Budget draft looks ahead to Rocktown High’s opening. Plus, find out what the new school’s mascot will be.

Here’s how the shell of the new Rocktown High School looks from above. (Courtesy of the Harrisonburg City Public Schools)

By Haley Thomas, contributor

The first draft of the next year’s city school budget calls for a 7.47% increase, mostly to cover effects of inflation and other rising costs, as well as to prepare for the opening of Rocktown High School in fall 2024. 

Superintendent Michael Richards proposed a 2023-24 budget of more than $114.5 million for Harrisonburg City Public Schools at Tuesday’s work session, which was the first official step in the process of the board sending the budget request to the city council later this spring.

Richards’ proposed budget requests $42.5 million from the city, which works out to a 13.42% increase from what the city is funding in the 2022-23 school year. 

“It’s not a dramatic increase in terms of the proportion that the city provides as compared to the state,” Richards said, adding that state funding accounts for more than 54% of the total budget, while more than 8% comes from federal funding. City tax funds cover the remaining 37%. 

“I think it’s important that we recognize that we have not had big asks in the last four years,” Richards said, adding that one year, the district requested no funding increases. “We’ve been very frugal in the years preceding Rocktown’s opening, knowing that there would be boosts [in expenses].”

Richards’ proposed budget includes the addition of 22.5 full time positions, five of which will be filled in preparation for the opening of Rocktown High School. One of these positions includes a planning principal who will come on board later this year to lay the groundwork for Rocktown’s opening in fall 2024. 

“Some school divisions will put a lot of positions in that are more what of what you might call ‘wants,’” Richards said of the new positions. “This budget really includes only needs.”

Some other new positions include several special education teachers and permanent substitutes, which teachers have requested to help reduce stress and, thus, boost morale. The addition of these positions and others contracts a total of $1.57 million in salaries and benefits. 

Richards said another aspect of the requested increase stems from requests from the city itself, particularly with transportation and healthcare.

“There’s inflationary impacts to both of those,” said Chief of Finance Tracy Shaver. “Healthcare’s gone up significantly, primarily because of inflation, and transportation costs — the costs of fuel, the cost to attract and retain bus drivers, the cost of maintenance expenses.” 

Richards said the cost of health insurance, for example, has increased 12% due to a combination of inflation and the pandemic, compared to last year’s 3% cost increase.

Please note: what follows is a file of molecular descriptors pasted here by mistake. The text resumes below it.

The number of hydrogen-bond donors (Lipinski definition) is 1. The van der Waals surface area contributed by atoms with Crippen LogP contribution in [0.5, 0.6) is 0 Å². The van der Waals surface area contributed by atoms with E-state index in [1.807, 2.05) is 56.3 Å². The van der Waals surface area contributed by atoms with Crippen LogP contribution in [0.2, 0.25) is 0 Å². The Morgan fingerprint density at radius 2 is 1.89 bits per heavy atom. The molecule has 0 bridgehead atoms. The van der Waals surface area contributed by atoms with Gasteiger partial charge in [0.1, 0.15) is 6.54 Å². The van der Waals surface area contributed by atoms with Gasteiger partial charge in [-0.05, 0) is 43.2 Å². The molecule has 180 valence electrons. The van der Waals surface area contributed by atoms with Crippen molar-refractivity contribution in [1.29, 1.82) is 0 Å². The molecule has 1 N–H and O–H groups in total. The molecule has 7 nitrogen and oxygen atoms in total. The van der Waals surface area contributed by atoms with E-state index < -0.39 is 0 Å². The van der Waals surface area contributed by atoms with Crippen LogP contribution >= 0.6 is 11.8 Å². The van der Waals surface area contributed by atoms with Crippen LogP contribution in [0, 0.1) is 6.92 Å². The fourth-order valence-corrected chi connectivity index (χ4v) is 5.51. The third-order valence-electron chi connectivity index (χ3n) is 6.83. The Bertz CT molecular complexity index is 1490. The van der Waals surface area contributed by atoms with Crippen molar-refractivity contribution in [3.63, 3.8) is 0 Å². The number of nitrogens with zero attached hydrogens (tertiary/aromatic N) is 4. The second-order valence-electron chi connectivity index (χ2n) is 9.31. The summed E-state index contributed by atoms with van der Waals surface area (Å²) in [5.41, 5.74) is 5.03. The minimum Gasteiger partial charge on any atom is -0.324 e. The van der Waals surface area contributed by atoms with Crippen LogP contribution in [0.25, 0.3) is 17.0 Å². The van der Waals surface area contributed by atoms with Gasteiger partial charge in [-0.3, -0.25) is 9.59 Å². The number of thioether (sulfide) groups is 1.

More than 74% of the proposed budget will go directly toward student instruction, which Richards said was the “clear focus.”

The slide from Richards’ presentation shows the proposed breakdown of how the funding would be spent.

Richards also proposed the 2023-24 school nutrition budget, which is separate from the operational budget. The nutrition budget is “self-supporting,” Richards said, funded mostly through federal dollars. The proposed nutrition budget is just under $6 million, a $1.02 million increase from last year’s budget to cover an increase in students participating in the meal program, as well as an 8-10% increase in food-related costs, Richards said. 

The board held a public hearing after the budget proposals, but only two attendees participated, asking clarifying questions. The board will hold another public hearing regarding the proposed budget at the April 4 meeting.

Rocktown Raptors

After a drumroll by the board and meeting attendees, Richards announced the official mascot for Rocktown High School: the Rocktown Raptors. 

“It was a collective effort,” Richards said. Students chose the mascot after participating in surveys and interacting with Richards’ advisory council, made up of students at Harrisonburg High School. 

About 49% of students voted for the small, sharp-toothed dinosaur. The board cheered, mimicking claws and roars. 

Richards said he plans to work with students to design the mascot’s image, but he’s “sure they’ll impress us with what they come up with.”

Journalism is changing, and that’s why The Citizen is here. We’re independent. We’re local. We pay our contributors, and the money you give goes directly to the reporting. No overhead. No printing costs. Just facts, stories and context. We’re also a proud member of the Virginia Press Association. Thanks for your support.

Scroll to the top of the page

Hosting & Maintenance by eSaner

Thanks for reading The Citizen!

We’re glad you’re enjoying The Citizen, winner of the 2022 VPA News Sweepstakes award as the best online news site in Virginia! We work hard to publish three news stories every week, and depend heavily on reader support to do that.